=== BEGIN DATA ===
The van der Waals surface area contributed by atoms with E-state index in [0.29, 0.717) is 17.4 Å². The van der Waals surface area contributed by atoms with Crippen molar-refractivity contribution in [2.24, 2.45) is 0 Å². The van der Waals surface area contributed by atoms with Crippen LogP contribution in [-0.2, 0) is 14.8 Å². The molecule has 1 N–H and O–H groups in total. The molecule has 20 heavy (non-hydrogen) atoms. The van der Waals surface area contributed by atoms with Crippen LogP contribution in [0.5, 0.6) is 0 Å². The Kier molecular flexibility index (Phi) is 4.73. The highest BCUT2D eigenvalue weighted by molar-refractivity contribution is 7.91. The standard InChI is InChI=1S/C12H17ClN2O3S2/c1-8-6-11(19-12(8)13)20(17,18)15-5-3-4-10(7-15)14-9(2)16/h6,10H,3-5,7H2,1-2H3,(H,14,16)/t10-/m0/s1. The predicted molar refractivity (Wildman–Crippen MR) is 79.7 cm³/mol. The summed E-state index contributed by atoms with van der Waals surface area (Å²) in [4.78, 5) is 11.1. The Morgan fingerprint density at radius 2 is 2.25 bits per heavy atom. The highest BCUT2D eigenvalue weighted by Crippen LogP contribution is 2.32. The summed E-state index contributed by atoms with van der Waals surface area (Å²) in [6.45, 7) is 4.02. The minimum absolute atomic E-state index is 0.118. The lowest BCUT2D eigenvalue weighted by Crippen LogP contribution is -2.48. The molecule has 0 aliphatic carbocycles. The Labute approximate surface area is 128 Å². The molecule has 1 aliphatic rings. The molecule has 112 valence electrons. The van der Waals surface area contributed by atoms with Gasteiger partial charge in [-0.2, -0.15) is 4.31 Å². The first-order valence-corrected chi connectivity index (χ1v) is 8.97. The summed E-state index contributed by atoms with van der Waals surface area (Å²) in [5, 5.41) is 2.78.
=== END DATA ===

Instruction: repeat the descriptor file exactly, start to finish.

The van der Waals surface area contributed by atoms with E-state index in [0.29, 0.717) is 17.4 Å². The van der Waals surface area contributed by atoms with Crippen molar-refractivity contribution in [2.24, 2.45) is 0 Å². The van der Waals surface area contributed by atoms with Crippen LogP contribution in [-0.2, 0) is 14.8 Å². The molecule has 1 N–H and O–H groups in total. The molecule has 20 heavy (non-hydrogen) atoms. The van der Waals surface area contributed by atoms with Crippen LogP contribution in [0.5, 0.6) is 0 Å². The Kier molecular flexibility index (Phi) is 4.73. The highest BCUT2D eigenvalue weighted by molar-refractivity contribution is 7.91. The standard InChI is InChI=1S/C12H17ClN2O3S2/c1-8-6-11(19-12(8)13)20(17,18)15-5-3-4-10(7-15)14-9(2)16/h6,10H,3-5,7H2,1-2H3,(H,14,16)/t10-/m0/s1. The predicted molar refractivity (Wildman–Crippen MR) is 79.7 cm³/mol. The summed E-state index contributed by atoms with van der Waals surface area (Å²) in [4.78, 5) is 11.1. The Morgan fingerprint density at radius 2 is 2.25 bits per heavy atom. The highest BCUT2D eigenvalue weighted by Crippen LogP contribution is 2.32. The summed E-state index contributed by atoms with van der Waals surface area (Å²) in [6.45, 7) is 4.02. The minimum absolute atomic E-state index is 0.118. The lowest BCUT2D eigenvalue weighted by Crippen LogP contribution is -2.48. The molecule has 0 aliphatic carbocycles. The Labute approximate surface area is 128 Å². The molecule has 1 aliphatic rings. The molecule has 112 valence electrons. The van der Waals surface area contributed by atoms with Gasteiger partial charge in [-0.2, -0.15) is 4.31 Å². The first-order valence-corrected chi connectivity index (χ1v) is 8.97. The summed E-state index contributed by atoms with van der Waals surface area (Å²) in [5, 5.41) is 2.78.